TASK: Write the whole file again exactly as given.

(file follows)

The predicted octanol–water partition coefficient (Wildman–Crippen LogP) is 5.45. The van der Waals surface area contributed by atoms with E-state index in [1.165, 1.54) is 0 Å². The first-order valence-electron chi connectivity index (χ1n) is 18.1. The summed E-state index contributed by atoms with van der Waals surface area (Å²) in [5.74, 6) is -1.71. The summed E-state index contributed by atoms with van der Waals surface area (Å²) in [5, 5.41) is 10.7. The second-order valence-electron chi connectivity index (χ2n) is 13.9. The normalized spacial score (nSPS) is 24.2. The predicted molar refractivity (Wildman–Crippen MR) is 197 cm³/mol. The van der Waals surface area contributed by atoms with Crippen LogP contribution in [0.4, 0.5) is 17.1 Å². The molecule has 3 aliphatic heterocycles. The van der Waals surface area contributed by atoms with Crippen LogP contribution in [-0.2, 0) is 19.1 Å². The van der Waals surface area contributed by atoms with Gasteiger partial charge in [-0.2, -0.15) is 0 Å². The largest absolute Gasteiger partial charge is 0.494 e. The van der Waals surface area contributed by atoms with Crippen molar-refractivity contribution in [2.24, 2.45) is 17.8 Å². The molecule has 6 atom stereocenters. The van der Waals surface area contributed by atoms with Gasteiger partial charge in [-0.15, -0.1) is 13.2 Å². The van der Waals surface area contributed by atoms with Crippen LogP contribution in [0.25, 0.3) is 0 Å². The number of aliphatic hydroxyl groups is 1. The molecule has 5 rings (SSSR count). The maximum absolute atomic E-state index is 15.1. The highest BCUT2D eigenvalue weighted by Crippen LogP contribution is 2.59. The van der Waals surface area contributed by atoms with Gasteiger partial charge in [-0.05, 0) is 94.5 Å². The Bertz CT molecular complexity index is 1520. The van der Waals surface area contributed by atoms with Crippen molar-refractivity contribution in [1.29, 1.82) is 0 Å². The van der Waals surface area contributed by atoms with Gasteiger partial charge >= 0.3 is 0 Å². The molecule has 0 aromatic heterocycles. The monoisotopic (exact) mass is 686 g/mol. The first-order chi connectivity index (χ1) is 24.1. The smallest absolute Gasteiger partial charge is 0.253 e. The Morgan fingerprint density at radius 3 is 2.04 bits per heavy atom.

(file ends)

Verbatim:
The predicted octanol–water partition coefficient (Wildman–Crippen LogP) is 5.45. The van der Waals surface area contributed by atoms with E-state index in [1.165, 1.54) is 0 Å². The first-order valence-electron chi connectivity index (χ1n) is 18.1. The summed E-state index contributed by atoms with van der Waals surface area (Å²) in [5.74, 6) is -1.71. The summed E-state index contributed by atoms with van der Waals surface area (Å²) in [5, 5.41) is 10.7. The second-order valence-electron chi connectivity index (χ2n) is 13.9. The normalized spacial score (nSPS) is 24.2. The predicted molar refractivity (Wildman–Crippen MR) is 197 cm³/mol. The van der Waals surface area contributed by atoms with Crippen LogP contribution in [0.4, 0.5) is 17.1 Å². The molecule has 3 aliphatic heterocycles. The van der Waals surface area contributed by atoms with Crippen LogP contribution in [-0.2, 0) is 19.1 Å². The van der Waals surface area contributed by atoms with Gasteiger partial charge in [-0.2, -0.15) is 0 Å². The largest absolute Gasteiger partial charge is 0.494 e. The van der Waals surface area contributed by atoms with Crippen molar-refractivity contribution in [2.24, 2.45) is 17.8 Å². The molecule has 6 atom stereocenters. The van der Waals surface area contributed by atoms with Gasteiger partial charge in [-0.15, -0.1) is 13.2 Å². The van der Waals surface area contributed by atoms with Crippen LogP contribution in [0.25, 0.3) is 0 Å². The number of aliphatic hydroxyl groups is 1. The molecule has 5 rings (SSSR count). The maximum absolute atomic E-state index is 15.1. The highest BCUT2D eigenvalue weighted by Crippen LogP contribution is 2.59. The van der Waals surface area contributed by atoms with Gasteiger partial charge in [-0.05, 0) is 94.5 Å². The Bertz CT molecular complexity index is 1520. The van der Waals surface area contributed by atoms with Crippen molar-refractivity contribution in [1.29, 1.82) is 0 Å². The van der Waals surface area contributed by atoms with Gasteiger partial charge >= 0.3 is 0 Å². The molecule has 0 aromatic heterocycles. The monoisotopic (exact) mass is 686 g/mol. The first-order chi connectivity index (χ1) is 24.1. The smallest absolute Gasteiger partial charge is 0.253 e. The Morgan fingerprint density at radius 3 is 2.04 bits per heavy atom.